County peach crop still a little behind schedule
There may have been a small freeze again this year, but nothing has seemed to stop Chilton County’s peach farmers from having a successful crop.
Last year was a hard year for local farmers, as many lost more than half of their crop to a late freeze. This year, things seemed to be getting better until the heat rolled in without any rain.
“Although it was a better season for some farmers because we didn’t have a big freeze, it was a worse year for some farmers,” said Jim Pitts, superintendent of the Chilton Research and Extension Center.
Due to the loss of chill hours, Pitts explained, many of the peaches are taking longer to ripen which is creating a bad situation for farmers who have to waste gas to check on their crops. Some are actually using more money to care for their remaining peaches than they will make off sales this year.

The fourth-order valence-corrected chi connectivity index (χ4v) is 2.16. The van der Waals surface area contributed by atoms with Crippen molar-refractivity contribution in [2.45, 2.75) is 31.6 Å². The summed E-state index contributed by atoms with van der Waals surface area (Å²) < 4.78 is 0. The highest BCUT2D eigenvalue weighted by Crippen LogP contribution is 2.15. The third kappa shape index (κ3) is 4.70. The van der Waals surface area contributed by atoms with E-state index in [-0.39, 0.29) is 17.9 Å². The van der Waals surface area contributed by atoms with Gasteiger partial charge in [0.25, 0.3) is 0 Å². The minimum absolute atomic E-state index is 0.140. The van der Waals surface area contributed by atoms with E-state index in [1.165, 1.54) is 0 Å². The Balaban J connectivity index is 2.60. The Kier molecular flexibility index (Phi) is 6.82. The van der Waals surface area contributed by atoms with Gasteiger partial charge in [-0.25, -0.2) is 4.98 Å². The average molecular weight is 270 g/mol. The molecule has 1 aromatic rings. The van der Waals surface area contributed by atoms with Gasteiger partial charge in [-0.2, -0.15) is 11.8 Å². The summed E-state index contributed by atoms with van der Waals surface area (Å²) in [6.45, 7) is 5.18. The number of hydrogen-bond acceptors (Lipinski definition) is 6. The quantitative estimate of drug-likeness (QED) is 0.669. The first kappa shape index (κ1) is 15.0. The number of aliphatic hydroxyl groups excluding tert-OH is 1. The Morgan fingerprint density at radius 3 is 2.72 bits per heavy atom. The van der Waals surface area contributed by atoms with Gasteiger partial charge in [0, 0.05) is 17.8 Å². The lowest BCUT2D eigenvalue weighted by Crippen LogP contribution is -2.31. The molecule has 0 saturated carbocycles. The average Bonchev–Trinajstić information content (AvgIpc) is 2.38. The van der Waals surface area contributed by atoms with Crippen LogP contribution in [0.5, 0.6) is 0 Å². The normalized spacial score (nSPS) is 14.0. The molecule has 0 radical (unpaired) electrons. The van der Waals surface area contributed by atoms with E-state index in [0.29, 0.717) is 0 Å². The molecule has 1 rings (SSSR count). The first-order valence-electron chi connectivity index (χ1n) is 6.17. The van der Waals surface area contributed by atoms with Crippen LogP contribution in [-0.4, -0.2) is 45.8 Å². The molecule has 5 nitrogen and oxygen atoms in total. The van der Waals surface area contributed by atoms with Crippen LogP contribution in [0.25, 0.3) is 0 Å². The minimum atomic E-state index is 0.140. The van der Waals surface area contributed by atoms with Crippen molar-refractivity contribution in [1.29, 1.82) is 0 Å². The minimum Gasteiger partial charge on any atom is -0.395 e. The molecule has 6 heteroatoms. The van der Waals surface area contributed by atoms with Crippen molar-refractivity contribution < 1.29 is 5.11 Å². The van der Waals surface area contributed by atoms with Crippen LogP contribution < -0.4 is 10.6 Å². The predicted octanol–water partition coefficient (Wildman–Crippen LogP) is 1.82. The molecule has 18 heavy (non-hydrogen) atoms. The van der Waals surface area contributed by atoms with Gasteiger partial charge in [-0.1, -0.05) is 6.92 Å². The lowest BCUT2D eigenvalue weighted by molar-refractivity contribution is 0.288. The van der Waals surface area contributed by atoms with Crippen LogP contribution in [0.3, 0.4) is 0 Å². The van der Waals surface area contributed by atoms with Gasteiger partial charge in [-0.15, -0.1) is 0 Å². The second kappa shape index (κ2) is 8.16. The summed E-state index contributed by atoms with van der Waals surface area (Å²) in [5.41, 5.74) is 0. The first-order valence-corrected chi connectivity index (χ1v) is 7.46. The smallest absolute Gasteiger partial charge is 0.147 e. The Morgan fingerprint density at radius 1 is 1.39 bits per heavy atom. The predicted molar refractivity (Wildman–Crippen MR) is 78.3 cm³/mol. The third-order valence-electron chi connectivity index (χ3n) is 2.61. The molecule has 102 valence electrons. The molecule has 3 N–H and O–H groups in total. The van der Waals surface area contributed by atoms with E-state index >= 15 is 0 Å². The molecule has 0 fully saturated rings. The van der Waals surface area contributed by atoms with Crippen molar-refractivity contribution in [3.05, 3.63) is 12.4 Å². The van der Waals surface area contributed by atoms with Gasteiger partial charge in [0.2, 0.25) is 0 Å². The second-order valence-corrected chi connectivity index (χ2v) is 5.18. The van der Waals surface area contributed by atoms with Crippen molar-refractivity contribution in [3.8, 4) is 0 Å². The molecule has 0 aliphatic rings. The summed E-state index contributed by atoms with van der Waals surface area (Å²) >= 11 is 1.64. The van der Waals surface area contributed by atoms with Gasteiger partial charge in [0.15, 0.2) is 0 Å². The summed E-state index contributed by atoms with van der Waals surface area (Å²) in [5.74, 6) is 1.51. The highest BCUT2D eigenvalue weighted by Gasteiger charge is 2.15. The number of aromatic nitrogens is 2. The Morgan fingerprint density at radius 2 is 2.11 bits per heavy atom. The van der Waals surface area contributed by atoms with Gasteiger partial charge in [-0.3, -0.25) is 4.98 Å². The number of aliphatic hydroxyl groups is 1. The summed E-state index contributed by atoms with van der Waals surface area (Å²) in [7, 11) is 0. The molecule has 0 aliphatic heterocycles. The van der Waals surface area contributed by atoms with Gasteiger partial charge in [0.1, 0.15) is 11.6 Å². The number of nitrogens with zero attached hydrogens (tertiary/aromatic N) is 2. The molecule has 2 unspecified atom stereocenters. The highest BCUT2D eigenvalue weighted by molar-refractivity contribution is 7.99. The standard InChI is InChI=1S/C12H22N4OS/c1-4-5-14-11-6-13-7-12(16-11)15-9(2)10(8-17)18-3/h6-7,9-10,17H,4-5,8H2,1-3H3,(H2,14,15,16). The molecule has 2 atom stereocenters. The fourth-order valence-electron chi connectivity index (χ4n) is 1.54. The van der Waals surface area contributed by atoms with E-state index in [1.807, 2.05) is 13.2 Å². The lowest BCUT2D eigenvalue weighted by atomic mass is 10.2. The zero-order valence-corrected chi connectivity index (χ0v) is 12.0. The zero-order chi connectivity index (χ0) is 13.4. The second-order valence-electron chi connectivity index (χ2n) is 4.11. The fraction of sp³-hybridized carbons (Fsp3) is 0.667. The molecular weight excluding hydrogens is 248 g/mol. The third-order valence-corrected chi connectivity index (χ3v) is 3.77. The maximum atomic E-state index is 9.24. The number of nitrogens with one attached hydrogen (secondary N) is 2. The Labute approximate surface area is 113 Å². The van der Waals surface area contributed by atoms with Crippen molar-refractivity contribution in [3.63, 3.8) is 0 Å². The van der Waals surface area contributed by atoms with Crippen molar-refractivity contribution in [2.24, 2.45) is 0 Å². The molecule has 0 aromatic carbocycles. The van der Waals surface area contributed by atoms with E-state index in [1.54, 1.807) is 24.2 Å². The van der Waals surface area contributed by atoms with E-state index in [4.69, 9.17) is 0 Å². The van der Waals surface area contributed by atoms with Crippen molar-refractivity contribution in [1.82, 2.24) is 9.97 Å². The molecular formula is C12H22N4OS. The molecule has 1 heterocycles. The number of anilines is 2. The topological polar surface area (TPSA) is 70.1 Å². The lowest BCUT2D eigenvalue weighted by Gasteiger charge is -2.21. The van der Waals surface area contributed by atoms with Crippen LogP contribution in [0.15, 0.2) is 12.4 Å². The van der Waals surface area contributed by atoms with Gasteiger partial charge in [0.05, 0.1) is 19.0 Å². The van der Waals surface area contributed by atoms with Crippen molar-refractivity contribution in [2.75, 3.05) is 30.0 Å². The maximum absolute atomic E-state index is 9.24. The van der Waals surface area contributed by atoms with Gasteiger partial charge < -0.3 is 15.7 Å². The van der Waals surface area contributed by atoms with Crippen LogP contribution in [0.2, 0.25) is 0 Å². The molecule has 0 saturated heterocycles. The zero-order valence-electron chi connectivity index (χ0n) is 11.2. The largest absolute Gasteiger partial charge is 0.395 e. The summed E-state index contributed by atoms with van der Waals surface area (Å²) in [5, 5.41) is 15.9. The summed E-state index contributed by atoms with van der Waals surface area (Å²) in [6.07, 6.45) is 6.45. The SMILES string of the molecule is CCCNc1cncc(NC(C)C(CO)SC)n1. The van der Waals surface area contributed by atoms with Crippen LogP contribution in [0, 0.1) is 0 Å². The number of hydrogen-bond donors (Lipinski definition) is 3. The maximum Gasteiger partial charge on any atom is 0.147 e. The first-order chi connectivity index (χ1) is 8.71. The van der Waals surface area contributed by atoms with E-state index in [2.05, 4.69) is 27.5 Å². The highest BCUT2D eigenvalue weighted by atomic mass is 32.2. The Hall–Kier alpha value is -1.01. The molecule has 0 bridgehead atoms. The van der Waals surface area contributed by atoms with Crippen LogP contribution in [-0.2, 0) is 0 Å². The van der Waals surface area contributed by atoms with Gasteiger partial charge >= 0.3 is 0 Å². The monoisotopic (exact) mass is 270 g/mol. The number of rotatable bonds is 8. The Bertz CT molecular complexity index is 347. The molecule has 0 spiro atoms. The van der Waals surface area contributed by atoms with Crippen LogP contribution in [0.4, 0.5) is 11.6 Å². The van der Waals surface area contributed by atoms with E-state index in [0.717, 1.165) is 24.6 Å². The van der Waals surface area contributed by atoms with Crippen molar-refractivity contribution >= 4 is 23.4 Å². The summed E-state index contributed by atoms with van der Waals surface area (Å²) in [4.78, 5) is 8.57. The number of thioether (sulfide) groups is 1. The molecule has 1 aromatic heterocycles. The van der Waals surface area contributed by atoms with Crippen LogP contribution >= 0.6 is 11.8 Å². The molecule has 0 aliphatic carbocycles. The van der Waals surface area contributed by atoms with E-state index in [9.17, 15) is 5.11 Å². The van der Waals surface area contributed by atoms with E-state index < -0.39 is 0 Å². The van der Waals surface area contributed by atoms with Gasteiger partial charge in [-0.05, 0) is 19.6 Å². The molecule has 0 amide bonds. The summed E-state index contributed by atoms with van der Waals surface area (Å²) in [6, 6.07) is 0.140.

Chill hours were not the only factor that affected the peaches this year. A large hailstorm caused major damage to the peaches as well as peach trees. This storm affected only a few parts of the county, though, and was not a major factor in the overall production of peaches this year.
Local farmer Henry Williams of Mulberry Farms in the Isabella community found himself with a good crop of peaches this year.
“I have had a pretty good year so far with my peaches. There have been some varieties that have ripened late, but I have gotten out about three-fourths of a full crop, which is good compared to the crops that we had last year,” he said.
With a little more rain and more nights of cold weather, this year could have been a much better year for local farmers. Pitts said the biggest peaches of this season are just around the corner.